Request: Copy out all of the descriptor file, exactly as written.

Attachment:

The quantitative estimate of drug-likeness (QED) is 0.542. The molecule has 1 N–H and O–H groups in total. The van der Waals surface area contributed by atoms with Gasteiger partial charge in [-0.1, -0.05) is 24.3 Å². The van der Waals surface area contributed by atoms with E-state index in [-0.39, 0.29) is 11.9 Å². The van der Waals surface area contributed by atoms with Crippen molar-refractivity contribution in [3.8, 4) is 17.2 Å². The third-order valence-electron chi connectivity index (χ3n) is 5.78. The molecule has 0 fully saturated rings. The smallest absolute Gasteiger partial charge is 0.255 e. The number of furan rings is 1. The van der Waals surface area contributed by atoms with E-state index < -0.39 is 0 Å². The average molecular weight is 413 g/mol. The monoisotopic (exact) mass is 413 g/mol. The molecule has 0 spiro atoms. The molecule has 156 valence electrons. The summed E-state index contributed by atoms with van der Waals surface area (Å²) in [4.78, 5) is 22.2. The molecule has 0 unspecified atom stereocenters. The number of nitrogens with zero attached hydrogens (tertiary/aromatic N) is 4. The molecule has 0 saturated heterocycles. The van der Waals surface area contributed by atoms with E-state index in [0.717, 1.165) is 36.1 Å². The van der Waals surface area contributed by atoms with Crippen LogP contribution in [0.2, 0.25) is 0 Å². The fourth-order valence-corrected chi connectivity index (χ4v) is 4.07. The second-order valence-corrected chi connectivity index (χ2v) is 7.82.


The quantitative estimate of drug-likeness (QED) is 0.542. The molecule has 1 N–H and O–H groups in total. The van der Waals surface area contributed by atoms with Gasteiger partial charge in [-0.1, -0.05) is 24.3 Å². The van der Waals surface area contributed by atoms with E-state index in [-0.39, 0.29) is 11.9 Å². The van der Waals surface area contributed by atoms with Crippen molar-refractivity contribution in [3.8, 4) is 17.2 Å². The third-order valence-electron chi connectivity index (χ3n) is 5.78. The molecule has 0 fully saturated rings. The smallest absolute Gasteiger partial charge is 0.255 e. The number of furan rings is 1. The van der Waals surface area contributed by atoms with E-state index < -0.39 is 0 Å². The average molecular weight is 413 g/mol. The monoisotopic (exact) mass is 413 g/mol. The molecule has 0 spiro atoms. The molecule has 156 valence electrons. The summed E-state index contributed by atoms with van der Waals surface area (Å²) in [4.78, 5) is 22.2. The molecule has 0 unspecified atom stereocenters. The number of nitrogens with zero attached hydrogens (tertiary/aromatic N) is 4. The molecule has 0 saturated heterocycles. The van der Waals surface area contributed by atoms with E-state index in [0.717, 1.165) is 36.1 Å². The van der Waals surface area contributed by atoms with Crippen LogP contribution in [0.2, 0.25) is 0 Å². The fourth-order valence-corrected chi connectivity index (χ4v) is 4.07. The second-order valence-corrected chi connectivity index (χ2v) is 7.82.